Alison Kirwin Q&A

January 20, 2020
Alison Kirwin takes over the iconic Al's Breakfast.

“I once served Frances McDormand just after watching one of her movies. I couldn’t figure out why this woman looked so familiar. Only at the end of meal did I finally recognized this polite customer. It was probably better that way.”

Could you ever have imagined when you took a job at Al’s in the mid-90s that you’d still be there now and actually own the place?

When I started at Al’s, I don’t think I was thinking very far ahead in life. Al’s was a fun place to work, and it fit in well with the rest of my dancing and traveling life. But, I think Al’s is where I learned a lot about food and creativity. My bosses gave me a lot of freedom early in my career. It was probably only a few years in when I thought that Al’s might be a good lifelong fit.

Does it ever get stressful having to shuffle people in and out in a timely fashion, with hungry customers hovering behind the people in the 14 stools?

That’s just part of the game at Al’s, and it can actually be kind of fun. It’s part of the technique that you learn when you start working the counter. Usually offering a coffee to-go is all it takes, but sometimes you have to be a bit more blunt.

What is the most popular item on the menu? Has it changed through the years?

We have always been known for our Wally-blue pancakes. They are near the top of the list, for sure. In the mid- to late-90s, we started making our Jose — poached eggs, homemade salsa and cheddar on top of hashed browns. When I started it wasn’t even printed on the menu. Now it makes up a healthy portion of our sales.

Do you find that U of M students appreciate the place as much as ever?

I think so. The student population is where we get a lot of our lifelong customers.

You have a dance background and still teach at Ragamala Dance Company. Do you find there are creative similarities between food and dance?

I think my teaching dance is helpful in my management style. It is where I learned to train people and correct behavior without totally offending employees. Maybe they think otherwise. As for as the dancing, when you work in such a small space, all movement is a dance. Navigating around people and obstacles becomes part of the rhythm of the work. I also learned a lot about food from my dance teacher, Ranee Ramaswamy. She would invite me to eat with her at her house after lessons. I fell in love with Indian food. We also used to hold Ragamala fundraising dinners at Al’s and I learned a lot about cooking Indian food through those experiences.

I bet you’ve served some incredibly famous people through the years. Is there one that sticks out to you as being particularly unforgettable?

I once served Frances McDormand just after watching one of her movies. I couldn’t figure out why this woman looked so familiar. Only at the end of meal, did I finally recognized this quite polite customer. It was probably better that way. John C. Riley also came in recently, after performing with the New Standards. That was really fun to watch him on stage one night and serve him breakfast the next morning.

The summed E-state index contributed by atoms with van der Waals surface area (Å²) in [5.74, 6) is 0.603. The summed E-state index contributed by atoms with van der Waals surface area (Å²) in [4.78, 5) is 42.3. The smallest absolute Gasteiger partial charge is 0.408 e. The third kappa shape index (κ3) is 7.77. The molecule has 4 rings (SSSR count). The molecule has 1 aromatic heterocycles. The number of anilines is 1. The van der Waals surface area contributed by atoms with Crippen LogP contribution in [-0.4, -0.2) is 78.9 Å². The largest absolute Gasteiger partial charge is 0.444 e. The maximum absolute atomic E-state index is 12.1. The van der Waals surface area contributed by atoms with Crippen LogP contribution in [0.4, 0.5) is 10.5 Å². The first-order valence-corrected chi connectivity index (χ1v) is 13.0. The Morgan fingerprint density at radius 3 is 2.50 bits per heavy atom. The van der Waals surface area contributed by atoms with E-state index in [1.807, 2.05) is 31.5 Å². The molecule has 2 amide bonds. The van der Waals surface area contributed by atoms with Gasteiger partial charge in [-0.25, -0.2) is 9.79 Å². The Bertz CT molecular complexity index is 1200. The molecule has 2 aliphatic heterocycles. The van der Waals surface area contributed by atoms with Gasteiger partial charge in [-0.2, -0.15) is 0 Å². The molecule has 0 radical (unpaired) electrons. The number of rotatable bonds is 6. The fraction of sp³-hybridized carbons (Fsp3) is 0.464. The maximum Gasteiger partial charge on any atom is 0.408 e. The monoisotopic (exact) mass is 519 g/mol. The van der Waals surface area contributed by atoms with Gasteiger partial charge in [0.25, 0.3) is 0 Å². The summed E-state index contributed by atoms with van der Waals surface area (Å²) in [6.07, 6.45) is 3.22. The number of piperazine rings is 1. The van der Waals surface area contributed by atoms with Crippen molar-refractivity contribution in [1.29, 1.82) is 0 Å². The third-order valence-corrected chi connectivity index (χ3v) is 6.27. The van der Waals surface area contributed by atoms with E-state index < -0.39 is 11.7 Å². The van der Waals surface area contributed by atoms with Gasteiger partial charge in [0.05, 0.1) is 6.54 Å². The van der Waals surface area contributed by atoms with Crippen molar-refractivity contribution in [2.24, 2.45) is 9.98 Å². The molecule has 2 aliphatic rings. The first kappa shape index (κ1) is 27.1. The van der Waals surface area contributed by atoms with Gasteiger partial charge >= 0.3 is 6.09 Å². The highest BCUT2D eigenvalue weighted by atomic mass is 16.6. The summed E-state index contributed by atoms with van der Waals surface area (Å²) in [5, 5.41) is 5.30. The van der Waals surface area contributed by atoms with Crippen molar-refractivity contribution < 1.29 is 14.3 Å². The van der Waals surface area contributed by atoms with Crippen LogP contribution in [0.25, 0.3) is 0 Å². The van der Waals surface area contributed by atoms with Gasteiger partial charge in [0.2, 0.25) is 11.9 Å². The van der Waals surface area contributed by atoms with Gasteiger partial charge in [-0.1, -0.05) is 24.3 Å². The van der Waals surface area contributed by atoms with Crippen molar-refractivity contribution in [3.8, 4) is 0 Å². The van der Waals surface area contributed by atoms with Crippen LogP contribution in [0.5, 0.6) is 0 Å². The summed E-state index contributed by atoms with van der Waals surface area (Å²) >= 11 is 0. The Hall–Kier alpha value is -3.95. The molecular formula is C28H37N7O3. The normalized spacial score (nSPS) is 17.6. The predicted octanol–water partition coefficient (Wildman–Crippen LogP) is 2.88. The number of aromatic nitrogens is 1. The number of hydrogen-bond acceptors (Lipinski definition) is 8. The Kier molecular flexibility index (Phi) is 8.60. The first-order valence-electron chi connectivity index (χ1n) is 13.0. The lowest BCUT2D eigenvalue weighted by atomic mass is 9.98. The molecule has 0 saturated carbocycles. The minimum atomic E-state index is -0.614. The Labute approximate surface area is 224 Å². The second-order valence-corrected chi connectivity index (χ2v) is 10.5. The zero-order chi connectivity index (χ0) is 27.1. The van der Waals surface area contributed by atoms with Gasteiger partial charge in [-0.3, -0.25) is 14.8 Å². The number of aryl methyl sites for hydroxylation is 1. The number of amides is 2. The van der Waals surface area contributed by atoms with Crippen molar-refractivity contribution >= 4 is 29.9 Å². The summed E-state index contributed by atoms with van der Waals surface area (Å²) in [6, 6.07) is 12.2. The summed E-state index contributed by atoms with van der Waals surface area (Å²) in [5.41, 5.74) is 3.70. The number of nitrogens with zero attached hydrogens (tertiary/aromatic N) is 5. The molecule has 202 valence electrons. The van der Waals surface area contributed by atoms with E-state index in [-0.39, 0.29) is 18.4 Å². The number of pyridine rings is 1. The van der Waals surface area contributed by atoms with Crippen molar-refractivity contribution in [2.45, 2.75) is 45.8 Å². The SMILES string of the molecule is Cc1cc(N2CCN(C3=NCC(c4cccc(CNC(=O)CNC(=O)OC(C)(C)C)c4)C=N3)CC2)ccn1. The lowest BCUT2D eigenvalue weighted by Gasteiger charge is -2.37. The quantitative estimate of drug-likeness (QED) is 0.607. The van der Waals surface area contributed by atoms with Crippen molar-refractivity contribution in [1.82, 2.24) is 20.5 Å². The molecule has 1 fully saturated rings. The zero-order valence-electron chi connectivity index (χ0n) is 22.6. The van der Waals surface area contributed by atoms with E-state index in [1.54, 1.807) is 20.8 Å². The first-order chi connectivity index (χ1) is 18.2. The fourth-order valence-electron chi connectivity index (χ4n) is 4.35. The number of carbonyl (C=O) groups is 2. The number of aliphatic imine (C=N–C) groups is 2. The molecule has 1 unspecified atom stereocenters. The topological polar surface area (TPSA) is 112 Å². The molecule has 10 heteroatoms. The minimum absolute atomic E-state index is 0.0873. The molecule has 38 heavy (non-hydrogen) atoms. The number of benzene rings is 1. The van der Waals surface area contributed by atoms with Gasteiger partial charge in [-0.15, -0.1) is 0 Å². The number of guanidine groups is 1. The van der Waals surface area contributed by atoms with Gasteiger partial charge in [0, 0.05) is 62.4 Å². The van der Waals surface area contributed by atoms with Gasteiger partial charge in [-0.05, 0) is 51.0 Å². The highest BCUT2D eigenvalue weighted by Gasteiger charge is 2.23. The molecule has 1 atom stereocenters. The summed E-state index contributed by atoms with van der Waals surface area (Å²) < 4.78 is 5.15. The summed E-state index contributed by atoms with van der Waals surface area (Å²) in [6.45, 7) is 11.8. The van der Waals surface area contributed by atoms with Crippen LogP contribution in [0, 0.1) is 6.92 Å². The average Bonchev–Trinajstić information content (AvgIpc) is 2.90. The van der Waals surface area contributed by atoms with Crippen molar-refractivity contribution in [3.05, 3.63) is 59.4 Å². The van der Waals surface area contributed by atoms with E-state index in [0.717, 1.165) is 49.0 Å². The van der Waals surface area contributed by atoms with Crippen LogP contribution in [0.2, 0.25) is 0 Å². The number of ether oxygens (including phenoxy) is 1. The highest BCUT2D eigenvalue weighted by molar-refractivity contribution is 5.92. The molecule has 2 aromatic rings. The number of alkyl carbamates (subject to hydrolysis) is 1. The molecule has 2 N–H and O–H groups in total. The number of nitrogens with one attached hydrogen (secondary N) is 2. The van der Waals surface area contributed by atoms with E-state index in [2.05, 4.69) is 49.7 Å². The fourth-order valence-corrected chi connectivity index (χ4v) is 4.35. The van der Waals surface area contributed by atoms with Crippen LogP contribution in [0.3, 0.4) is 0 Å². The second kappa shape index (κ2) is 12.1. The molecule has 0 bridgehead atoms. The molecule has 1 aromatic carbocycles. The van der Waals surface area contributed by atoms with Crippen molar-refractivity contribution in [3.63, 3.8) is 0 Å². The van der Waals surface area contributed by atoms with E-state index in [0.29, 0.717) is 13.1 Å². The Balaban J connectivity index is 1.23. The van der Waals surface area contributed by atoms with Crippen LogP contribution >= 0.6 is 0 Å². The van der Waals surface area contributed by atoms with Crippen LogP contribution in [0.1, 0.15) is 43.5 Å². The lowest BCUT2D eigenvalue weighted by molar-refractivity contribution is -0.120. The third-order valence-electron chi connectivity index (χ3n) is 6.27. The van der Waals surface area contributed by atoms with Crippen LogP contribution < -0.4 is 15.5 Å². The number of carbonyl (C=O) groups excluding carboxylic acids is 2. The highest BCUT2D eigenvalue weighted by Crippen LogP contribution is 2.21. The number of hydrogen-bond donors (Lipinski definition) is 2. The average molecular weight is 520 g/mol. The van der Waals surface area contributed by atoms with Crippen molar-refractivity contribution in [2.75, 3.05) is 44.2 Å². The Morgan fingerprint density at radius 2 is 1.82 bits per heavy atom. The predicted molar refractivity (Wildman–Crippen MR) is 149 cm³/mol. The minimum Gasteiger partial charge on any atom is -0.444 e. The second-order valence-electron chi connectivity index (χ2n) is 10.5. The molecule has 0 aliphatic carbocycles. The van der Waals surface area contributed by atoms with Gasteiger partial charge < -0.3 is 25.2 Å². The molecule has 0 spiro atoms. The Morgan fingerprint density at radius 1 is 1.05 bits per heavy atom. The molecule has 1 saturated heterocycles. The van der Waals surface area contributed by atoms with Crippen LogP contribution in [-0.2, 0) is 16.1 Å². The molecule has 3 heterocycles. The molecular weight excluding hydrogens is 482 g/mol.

How early do you have to wake up to prepare for the morning shift? Is it unbearable or are you used to it?

We get to work about a half hour before we open. It’s not so bad. I just have to start moving without thinking when the alarm goes off.

It must be a powerful feeling to be a steward of an institution that means so much to people. Does it ever get old hearing from people who love the place?

That’s exactly it! In some ways, owning Al’s isn’t like owning another business. It has been around a lot longer than me, and if I don’t screw it up, it will be around long after I leave. It is a strange responsibility.  I feel like my job is being a steward of this tradition and space. I just have to try not to mess it up!

How many regulars does Al’s have? People who come at least once a week?

I have never really counted them, but they are what keeps us going. We have a ton of people who have been eating at Al’s regularly for decades. It’s amazing.

They say running a restaurant is one of the hardest businesses to run because you throw inventory away every day. Is it as tricky as it seems to stay in the black and hit your margins? What’s the secret?

I think Al’s is different than most restaurants due to our size. We don’t have a whole lot of storage space, so it’s not really common to keep ingredients around long enough to have to throw them away. Because we only have 14 seats, it’s not too hard to keep the place reasonably full. For that reason, our inventory numbers don’t fluctuate too much.

You don’t accept credit cards but maintain paid-in-advance house accounts, recorded in paper booklets under the counter. Is it challenging to train in new people into the system?

This is one thing I take a bit of crap for sometimes. We send people to the nearby ATMs all the time. Most people don’t have a problem with it, but I occasionally get an angry email wondering why we haven’t joined the rest of the world in the 21st century. I bet I’d have just as many people (regulars) giving me crap for changing if we decided to accept credit cards.

Al’s makes everything from scratch and has since day one. Do you find that customers appreciate that more and more these days as part of the farm-to-table trend?

I think people have always appreciated this, whether they know it or not. There is a reason why our pancakes and hashed browns are so good, and it’s because they don’t come out of a box. It makes a huge difference!

What is the best piece of advice you’ve received about running a business?

My partner, Doug Grina, who just retired after more than 40 years, told me a long time ago to make sure it’s fun. If it’s fun, it won’t wear you out.